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Tobias Froberg
Somewhere In The City
Cheap Lullaby Records
www.tobiasfroberg.com


Unless you live in Sweden or a few dozen select European and North American cities, chances are you're unfamiliar with Tobias Froberg. For those who gravitate toward sensitive singer-songwriter fare like Simon & Garfunkel or Belle & Sebastian, though, his album Somewhere In The City will be a great introduction.

Lead-off track "When The Night Turns Cold" and "What A Day" both smack of 60's pop, but without the jangling protestations of other retro-rockers. Statistically speaking, the rollicking rhythms and sing-along choruses of these songs are outliers, though. The bulk of Somewhere In The City is more divinely contemplative than it is exuberant. Froberg's real strength is in fluttering acoustic guitar finger-picking and wispy vocals. For an example, see "For Elisabeth, Wherever You Are," in which Froberg melds his own tentative voice with guitar and whistle in uncanny union. It's tough to figure out how he brings these sounds together so naturally - it might be that his subtle Swedish accent clips the ends off consonants in a manner similar to a finger plucking a string, or it might not. Regardless, the effect is beautifully comforting songs like "God's Highway", "Someone", and "The Features Of A Human Face".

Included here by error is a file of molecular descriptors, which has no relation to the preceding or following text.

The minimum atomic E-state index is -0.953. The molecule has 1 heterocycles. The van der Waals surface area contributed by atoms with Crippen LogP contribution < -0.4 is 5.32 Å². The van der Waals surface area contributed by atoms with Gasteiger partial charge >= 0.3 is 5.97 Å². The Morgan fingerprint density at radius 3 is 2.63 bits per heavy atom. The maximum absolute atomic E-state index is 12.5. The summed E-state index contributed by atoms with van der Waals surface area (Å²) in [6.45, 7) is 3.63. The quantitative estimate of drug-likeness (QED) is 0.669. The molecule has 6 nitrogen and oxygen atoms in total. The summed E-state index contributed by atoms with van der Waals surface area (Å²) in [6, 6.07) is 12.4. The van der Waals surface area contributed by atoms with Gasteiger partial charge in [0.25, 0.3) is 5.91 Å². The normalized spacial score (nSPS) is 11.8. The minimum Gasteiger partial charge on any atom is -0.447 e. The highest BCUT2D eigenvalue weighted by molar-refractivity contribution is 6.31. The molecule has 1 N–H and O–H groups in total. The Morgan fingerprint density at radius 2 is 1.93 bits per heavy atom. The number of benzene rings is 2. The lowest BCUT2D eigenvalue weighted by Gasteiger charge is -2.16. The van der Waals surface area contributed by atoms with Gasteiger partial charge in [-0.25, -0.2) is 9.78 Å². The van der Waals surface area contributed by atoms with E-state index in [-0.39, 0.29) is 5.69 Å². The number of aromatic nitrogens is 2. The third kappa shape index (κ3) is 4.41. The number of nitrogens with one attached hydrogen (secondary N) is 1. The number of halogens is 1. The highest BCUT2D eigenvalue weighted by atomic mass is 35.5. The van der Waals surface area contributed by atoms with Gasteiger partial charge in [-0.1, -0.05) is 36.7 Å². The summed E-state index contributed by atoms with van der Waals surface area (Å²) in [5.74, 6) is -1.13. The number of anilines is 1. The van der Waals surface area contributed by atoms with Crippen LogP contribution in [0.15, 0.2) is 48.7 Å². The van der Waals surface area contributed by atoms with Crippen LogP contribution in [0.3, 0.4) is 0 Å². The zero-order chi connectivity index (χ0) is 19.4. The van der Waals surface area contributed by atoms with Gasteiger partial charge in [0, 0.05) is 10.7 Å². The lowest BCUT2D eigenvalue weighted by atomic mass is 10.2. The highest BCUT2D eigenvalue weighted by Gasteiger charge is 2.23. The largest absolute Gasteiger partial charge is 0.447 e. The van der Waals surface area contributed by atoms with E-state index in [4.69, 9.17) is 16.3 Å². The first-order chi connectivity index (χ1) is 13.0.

The only flaw with Somewhere In The City lies in the lyrics, which, occasionally grasp for rhyme and reason. The tender devotional "Oh My Love (Here She Comes Again)" induces a blissful lull only to jar the listener awake by describing the object of the narrator's affection as, first, "my strawberry friend" and then, crassly, as "my perfect ten." The ethereal sound of Froberg's guitar and voice simply doesn't work with the frat-boy sensibility of physicality ratings systems, and the song suffers for it. Similar problems pop up occasionally, but only when the listener has forgotten there were any problems with the album at all.

There are lots of people trying to make their voice sound natural alongside an acoustic guitar, and the rarity with which it happens suggests it's tougher than Somewhere In The City makes it seem. Froberg has succeeded not just at transcending the rank and file singer-songwriters, but also in making a record that sounds unique enough, and is consistent enough, to likely become a few folks' favorite new record.

-Jake McCarthy


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